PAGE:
The eastern extent of this wet weather will nose into the St. Lawrence Valley, while the rest of the Northeast and mid-Atlantic remain dry and turn warmer.

Two other storm systems will work to keep a large part from the Rockies to the Cascades and Sierra unsettled with showers and thunderstorms. The afternoon hours will be the most active time of the holiday.

Anyone planning to spend Monday at a national park or forest, including Yellowstone or Rocky Mountain, should have a plan in place of where to seek shelter during a thunderstorm.

As soon as thunder is heard, the risk of being struck by lightning is present.

The Desert Southwest and the immediate West Coast should escape wet weather on Memorial Day. In the Southwest, that means residents will have to remain diligent when participating in some holiday festivities to avoid starting a brush or wildfire.

Away from the contiguous United States, showers will dot Alaska and a few windward communities on Hawaii this Memorial Day. The shower chance will come after Fairbanks, Alaska, experiences a rare feat of recording a high greater than Phoenix on Saturday. - Accuweather.


FIRE IN THE SKY: Fireball Cover-Up - "Flying Rocks From A Quarry" Damage Homes, Businesses In Virginia?!

- Bob Ryan was driving to get a cup of coffee in Sterling, Va., on Thursday morning when he saw rocks the size of baseballs shower out of the sky.

"They hit, and then smaller ones hit in succession like, 'boom, boom, boom,'" Ryan said.

At first, Ryan thought maybe kids hiding in a treeline were pelting cars. But he noticed that the rocks appeared to have rained down from the clouds, as if they were meteors.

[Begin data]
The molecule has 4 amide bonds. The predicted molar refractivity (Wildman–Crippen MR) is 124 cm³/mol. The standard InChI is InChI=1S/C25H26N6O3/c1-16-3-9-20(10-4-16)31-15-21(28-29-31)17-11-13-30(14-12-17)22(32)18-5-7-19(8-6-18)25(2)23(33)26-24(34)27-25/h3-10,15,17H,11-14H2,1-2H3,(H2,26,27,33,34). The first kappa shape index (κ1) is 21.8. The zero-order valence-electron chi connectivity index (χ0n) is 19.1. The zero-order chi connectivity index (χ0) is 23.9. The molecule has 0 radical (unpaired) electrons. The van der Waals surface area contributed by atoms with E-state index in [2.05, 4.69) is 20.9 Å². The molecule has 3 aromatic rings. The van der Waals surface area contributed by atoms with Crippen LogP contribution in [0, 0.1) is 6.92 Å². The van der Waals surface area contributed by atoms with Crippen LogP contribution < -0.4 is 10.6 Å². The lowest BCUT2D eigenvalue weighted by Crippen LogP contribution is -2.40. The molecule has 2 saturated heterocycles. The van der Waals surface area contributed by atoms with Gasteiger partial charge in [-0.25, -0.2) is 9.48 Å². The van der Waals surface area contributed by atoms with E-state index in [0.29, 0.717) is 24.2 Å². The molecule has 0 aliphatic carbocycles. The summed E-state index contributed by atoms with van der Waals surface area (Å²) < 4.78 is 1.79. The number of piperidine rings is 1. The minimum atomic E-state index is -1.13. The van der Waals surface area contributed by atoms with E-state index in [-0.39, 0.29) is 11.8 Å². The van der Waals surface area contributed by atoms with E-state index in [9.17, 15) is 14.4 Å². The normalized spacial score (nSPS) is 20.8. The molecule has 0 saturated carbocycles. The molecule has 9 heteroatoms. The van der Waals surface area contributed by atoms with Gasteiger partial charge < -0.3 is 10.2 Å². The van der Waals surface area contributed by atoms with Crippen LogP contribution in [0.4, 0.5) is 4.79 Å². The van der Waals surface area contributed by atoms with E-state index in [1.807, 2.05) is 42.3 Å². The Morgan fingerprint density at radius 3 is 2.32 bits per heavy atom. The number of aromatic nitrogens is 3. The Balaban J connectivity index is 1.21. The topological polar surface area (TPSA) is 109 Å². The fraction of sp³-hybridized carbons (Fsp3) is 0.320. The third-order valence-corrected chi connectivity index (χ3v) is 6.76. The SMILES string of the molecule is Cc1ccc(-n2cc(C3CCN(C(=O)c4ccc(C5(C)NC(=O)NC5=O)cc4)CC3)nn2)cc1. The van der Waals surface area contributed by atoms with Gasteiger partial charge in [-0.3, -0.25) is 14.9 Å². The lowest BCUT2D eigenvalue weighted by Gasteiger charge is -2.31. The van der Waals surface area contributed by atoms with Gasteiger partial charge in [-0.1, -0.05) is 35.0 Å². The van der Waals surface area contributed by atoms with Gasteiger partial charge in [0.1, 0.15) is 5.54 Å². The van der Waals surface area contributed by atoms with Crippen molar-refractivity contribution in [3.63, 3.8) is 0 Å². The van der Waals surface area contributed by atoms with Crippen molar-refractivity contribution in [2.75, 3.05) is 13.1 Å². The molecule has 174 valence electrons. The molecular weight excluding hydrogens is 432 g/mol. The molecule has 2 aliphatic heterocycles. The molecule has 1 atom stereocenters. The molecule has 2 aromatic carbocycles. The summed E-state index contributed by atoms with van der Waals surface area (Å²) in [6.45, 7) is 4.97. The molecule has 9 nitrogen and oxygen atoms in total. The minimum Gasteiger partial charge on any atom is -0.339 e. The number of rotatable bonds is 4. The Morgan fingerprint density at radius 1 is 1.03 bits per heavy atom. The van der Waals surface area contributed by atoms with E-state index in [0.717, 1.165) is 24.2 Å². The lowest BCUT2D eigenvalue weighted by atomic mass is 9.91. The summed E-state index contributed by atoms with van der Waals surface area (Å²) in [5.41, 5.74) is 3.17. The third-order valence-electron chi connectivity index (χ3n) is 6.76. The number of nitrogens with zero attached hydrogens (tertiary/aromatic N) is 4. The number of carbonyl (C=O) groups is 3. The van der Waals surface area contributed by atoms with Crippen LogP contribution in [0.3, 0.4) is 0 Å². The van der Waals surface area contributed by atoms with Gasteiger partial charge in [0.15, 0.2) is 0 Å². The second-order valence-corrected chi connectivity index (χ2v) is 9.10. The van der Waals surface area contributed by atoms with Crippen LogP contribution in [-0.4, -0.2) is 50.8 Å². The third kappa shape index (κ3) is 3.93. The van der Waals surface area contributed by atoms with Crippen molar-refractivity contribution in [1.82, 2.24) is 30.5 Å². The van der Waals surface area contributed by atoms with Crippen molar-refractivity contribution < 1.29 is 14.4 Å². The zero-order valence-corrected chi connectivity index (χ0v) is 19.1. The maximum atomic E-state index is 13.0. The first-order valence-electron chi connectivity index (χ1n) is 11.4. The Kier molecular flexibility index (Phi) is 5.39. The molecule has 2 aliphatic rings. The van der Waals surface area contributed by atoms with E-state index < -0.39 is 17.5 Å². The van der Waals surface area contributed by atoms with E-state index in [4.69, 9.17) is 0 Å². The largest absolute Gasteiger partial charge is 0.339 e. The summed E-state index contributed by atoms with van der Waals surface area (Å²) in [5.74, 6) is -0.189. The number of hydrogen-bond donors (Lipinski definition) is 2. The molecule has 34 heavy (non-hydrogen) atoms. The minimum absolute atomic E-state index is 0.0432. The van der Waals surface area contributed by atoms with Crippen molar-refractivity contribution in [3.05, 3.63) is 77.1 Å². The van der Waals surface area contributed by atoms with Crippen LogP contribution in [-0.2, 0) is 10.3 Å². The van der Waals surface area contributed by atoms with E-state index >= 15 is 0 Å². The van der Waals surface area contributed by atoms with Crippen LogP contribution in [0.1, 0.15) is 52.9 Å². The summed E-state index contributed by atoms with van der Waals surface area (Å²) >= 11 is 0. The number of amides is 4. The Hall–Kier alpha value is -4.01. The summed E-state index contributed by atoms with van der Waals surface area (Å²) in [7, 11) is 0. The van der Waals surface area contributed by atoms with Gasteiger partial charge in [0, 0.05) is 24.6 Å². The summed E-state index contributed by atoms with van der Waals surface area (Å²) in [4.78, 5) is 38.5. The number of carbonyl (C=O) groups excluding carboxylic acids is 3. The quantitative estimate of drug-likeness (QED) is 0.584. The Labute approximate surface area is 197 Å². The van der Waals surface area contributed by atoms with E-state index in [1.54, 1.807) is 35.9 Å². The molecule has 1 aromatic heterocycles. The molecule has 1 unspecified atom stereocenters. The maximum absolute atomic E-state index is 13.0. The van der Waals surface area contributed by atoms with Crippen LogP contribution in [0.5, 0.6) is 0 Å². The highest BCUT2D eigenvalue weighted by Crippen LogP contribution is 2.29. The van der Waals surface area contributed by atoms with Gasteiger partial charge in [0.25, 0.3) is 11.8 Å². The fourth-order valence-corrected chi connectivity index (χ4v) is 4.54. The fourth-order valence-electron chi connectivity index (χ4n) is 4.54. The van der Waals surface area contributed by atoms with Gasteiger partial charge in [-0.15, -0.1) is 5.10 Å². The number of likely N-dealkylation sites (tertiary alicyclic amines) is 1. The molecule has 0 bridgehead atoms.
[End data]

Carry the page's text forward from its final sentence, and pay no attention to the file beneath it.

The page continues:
Laura Rinhart, a Loudoun County firefighter, said that the rocks likely were not from outer space and had instead come flying from a nearby rock quarry. Rinehart said that some rocks struck a home on Old Ox road and debris also hit the pavement near Oakgrove Rd.

A person who answered the phone at Loudoun Quarries on Thursday said he was not sure if the rocks came from their quarry, the only quarry in the area.

Some residents in the area heard a boom at around 10:30 a.m. that they thought sounded like thunder. Ryan said that stones then blasted car windows and damaged vehicles in a shopping center parking lot. He said he picked up some of the rocks and noticed that they had a burnt smell.

"One rock double the size of a softball was sitting on the sidewalk in front of a beauty salon," Ryan said. "If it had gone through there would have been lots of casualties."

Comment: In relation to the rock quarry, Old Ox Road is 3-5 miles West of the quarry, other locations reported are 2 miles or so East of the rock quarry. Why not rocks North, South, East and West? There isn't enough information to know for sure, but this seems fishy!

Rinehart said that Loudoun fire and rescue units along with officials from the quarry are investigating the incident.